before talking about how Apple inflicted a mortal wound on personal computing, I want to talk about something more mundane and familiar: the consumer good. the appliance.

take, for example, the electric stove. I have used probably at least a dozen of these in my life, all provided with the house or apartment, and they have all been the same.

you get some resistive heating coils (which usually don't even support a pot levelly, and which make contact with the pot at only two or three points) controlled by an "open-loop" circuit, i.e. with no feedback for regulation of temperature, just the war between resistive heating and heat loss through radiation and conduction, which varies widely upon conditions, so you can never be assured of even, reproducible heating. it's rubbish.

I do not know exactly how old this design for an electric stove is, but it dates back approximately a century, perhaps more. and it is almost the only model of electric stove available to the general public.

purchasing more expensive models of the electric stove gets you some extra polish. you might get a layer of glass over the heating coils. the panel controls are slicker. overall build quality might be better

but the same stove.

this is the general pattern with consumer goods under capitalism. to get any real difference you need to look outside the consumer market, to far more expensive devices sold to professional cooks. (I'm aware of inductive cooktops but I do not consider these a replacement, for they are not for general purpose heating of cookware.)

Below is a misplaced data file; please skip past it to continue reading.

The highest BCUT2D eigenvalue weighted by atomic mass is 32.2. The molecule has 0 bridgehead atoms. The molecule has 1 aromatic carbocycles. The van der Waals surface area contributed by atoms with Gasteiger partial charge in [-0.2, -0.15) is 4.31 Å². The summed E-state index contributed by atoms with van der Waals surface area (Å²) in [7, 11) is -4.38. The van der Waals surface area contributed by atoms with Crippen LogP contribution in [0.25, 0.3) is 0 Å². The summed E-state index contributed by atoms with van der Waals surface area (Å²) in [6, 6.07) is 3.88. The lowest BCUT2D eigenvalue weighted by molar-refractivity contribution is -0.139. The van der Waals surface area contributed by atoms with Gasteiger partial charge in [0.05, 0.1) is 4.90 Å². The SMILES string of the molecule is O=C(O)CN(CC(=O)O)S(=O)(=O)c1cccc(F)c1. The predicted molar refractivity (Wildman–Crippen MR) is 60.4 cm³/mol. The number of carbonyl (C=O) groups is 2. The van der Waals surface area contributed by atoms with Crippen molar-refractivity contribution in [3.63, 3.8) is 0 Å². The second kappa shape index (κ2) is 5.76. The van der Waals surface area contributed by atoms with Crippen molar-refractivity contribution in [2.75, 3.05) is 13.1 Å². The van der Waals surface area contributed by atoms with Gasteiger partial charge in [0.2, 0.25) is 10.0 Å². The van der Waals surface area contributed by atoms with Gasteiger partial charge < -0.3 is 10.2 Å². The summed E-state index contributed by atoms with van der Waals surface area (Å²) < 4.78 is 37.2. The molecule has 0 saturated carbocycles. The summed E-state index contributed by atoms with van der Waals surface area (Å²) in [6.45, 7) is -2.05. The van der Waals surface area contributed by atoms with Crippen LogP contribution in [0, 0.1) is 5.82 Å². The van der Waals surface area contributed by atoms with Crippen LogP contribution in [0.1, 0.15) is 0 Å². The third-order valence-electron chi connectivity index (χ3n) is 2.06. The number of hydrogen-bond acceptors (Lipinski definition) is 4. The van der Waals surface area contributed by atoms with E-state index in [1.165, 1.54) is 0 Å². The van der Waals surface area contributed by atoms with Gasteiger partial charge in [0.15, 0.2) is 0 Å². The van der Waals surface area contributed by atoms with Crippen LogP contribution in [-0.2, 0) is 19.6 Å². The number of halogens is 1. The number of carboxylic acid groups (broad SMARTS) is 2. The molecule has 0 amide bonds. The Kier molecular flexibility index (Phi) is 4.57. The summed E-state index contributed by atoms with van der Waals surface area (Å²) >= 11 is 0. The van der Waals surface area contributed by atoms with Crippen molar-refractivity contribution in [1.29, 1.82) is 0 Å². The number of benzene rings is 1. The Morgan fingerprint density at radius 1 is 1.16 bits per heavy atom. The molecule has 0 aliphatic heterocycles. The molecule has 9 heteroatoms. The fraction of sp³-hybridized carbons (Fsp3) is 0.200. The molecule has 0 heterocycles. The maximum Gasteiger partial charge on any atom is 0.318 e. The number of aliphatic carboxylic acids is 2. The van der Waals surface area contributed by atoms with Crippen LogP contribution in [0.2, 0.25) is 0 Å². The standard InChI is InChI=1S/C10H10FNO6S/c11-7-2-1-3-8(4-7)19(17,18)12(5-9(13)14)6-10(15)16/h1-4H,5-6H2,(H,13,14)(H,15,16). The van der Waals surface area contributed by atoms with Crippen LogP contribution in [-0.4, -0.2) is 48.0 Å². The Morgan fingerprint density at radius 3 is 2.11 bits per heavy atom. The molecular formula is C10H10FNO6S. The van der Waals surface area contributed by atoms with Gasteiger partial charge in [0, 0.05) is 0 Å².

what Apple tried to do, what has doomed us today, is to drag personal computers into this dead zone.

I am old enough to remember the previous generation of personal computers, before Apple;s Macintosh set the tone for the rest of the century and beyond--machines like the Commodore-64 and the older-generation Apples: they were both instantly usable and instantly programmable.

there was nothing you couldn't do on your C-64 right out of the box. it came with complete technical specifications. AND you could just run apps on it.

Apple, quite deliberately, set out to wreck this. they wished to make a personal computer that was like a "white good", like an electric stove, frozen in place. out of the box, the Macintosh was a completely inflexible machine.

programming the Macintosh originally required the "Macintosh Programmer's Workshop", which I attempted to use once (I have done some System 7 programming though it was a long time ago.)

MPW was a nightmare.

MPW was a hideously expensive, strange software development environment that was a sort of own-brand command-line environment without the advantage of UNIX conciseness, and what seemed like almost wilfully obtuse syntax. (the "curly-d" partial differential symbol was an important token for some reason.)